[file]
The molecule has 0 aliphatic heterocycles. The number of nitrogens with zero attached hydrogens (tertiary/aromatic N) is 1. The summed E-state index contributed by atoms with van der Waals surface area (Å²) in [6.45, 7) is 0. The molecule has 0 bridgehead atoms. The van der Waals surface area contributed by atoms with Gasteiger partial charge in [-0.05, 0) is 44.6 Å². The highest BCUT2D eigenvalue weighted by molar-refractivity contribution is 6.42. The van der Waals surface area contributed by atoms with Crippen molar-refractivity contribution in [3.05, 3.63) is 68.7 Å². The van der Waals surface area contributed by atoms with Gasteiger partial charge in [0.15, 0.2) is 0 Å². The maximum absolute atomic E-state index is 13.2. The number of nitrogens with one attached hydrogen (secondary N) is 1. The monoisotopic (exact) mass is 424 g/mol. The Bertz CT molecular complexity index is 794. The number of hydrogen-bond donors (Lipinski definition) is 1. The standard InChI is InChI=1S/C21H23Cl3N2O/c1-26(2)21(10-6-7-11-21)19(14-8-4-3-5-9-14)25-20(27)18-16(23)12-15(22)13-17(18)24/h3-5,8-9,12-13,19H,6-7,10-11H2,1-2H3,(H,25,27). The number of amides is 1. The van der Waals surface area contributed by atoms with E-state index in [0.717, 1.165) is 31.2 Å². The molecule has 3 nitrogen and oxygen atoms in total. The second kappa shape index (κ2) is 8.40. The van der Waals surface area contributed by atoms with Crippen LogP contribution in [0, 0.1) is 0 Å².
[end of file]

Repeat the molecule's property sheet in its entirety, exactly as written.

The molecule has 0 aliphatic heterocycles. The number of nitrogens with zero attached hydrogens (tertiary/aromatic N) is 1. The summed E-state index contributed by atoms with van der Waals surface area (Å²) in [6.45, 7) is 0. The molecule has 0 bridgehead atoms. The van der Waals surface area contributed by atoms with Gasteiger partial charge in [-0.05, 0) is 44.6 Å². The highest BCUT2D eigenvalue weighted by molar-refractivity contribution is 6.42. The van der Waals surface area contributed by atoms with Crippen molar-refractivity contribution in [3.05, 3.63) is 68.7 Å². The van der Waals surface area contributed by atoms with Gasteiger partial charge in [0.15, 0.2) is 0 Å². The maximum absolute atomic E-state index is 13.2. The number of nitrogens with one attached hydrogen (secondary N) is 1. The monoisotopic (exact) mass is 424 g/mol. The Bertz CT molecular complexity index is 794. The number of hydrogen-bond donors (Lipinski definition) is 1. The standard InChI is InChI=1S/C21H23Cl3N2O/c1-26(2)21(10-6-7-11-21)19(14-8-4-3-5-9-14)25-20(27)18-16(23)12-15(22)13-17(18)24/h3-5,8-9,12-13,19H,6-7,10-11H2,1-2H3,(H,25,27). The number of amides is 1. The van der Waals surface area contributed by atoms with E-state index in [0.717, 1.165) is 31.2 Å². The molecule has 3 nitrogen and oxygen atoms in total. The second kappa shape index (κ2) is 8.40. The van der Waals surface area contributed by atoms with Crippen LogP contribution in [0, 0.1) is 0 Å².